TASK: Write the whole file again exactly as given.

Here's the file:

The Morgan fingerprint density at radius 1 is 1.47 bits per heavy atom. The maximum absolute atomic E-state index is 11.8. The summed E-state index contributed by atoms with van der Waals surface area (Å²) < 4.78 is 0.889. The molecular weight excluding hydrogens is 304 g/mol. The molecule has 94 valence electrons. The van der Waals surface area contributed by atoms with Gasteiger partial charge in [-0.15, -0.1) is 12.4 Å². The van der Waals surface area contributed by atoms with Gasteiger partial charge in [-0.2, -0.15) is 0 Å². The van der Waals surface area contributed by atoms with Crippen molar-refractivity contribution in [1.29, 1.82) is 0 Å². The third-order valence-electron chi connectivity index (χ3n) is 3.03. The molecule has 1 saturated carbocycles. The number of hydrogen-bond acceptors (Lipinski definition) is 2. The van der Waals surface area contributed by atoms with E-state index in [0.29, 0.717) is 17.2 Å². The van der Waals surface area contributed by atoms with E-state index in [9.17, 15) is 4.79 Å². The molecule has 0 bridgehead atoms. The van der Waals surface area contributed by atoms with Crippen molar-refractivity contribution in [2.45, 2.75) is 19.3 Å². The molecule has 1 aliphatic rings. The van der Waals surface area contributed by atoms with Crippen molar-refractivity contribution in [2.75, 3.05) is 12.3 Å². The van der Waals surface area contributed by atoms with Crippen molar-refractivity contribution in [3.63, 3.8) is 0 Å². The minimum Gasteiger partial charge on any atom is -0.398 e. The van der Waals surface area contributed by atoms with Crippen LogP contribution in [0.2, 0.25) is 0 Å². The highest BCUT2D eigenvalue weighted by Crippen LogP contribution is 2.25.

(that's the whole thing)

The Morgan fingerprint density at radius 1 is 1.47 bits per heavy atom. The maximum absolute atomic E-state index is 11.8. The summed E-state index contributed by atoms with van der Waals surface area (Å²) < 4.78 is 0.889. The molecular weight excluding hydrogens is 304 g/mol. The molecule has 94 valence electrons. The van der Waals surface area contributed by atoms with Gasteiger partial charge in [-0.15, -0.1) is 12.4 Å². The van der Waals surface area contributed by atoms with Gasteiger partial charge in [-0.2, -0.15) is 0 Å². The van der Waals surface area contributed by atoms with Crippen molar-refractivity contribution in [1.29, 1.82) is 0 Å². The third-order valence-electron chi connectivity index (χ3n) is 3.03. The molecule has 1 saturated carbocycles. The number of hydrogen-bond acceptors (Lipinski definition) is 2. The van der Waals surface area contributed by atoms with E-state index in [0.29, 0.717) is 17.2 Å². The van der Waals surface area contributed by atoms with E-state index in [9.17, 15) is 4.79 Å². The molecule has 0 bridgehead atoms. The van der Waals surface area contributed by atoms with Crippen molar-refractivity contribution in [2.45, 2.75) is 19.3 Å². The molecule has 1 aliphatic rings. The van der Waals surface area contributed by atoms with Crippen molar-refractivity contribution in [2.75, 3.05) is 12.3 Å². The van der Waals surface area contributed by atoms with Crippen molar-refractivity contribution in [3.63, 3.8) is 0 Å². The minimum Gasteiger partial charge on any atom is -0.398 e. The van der Waals surface area contributed by atoms with Crippen LogP contribution in [0.2, 0.25) is 0 Å². The highest BCUT2D eigenvalue weighted by Crippen LogP contribution is 2.25.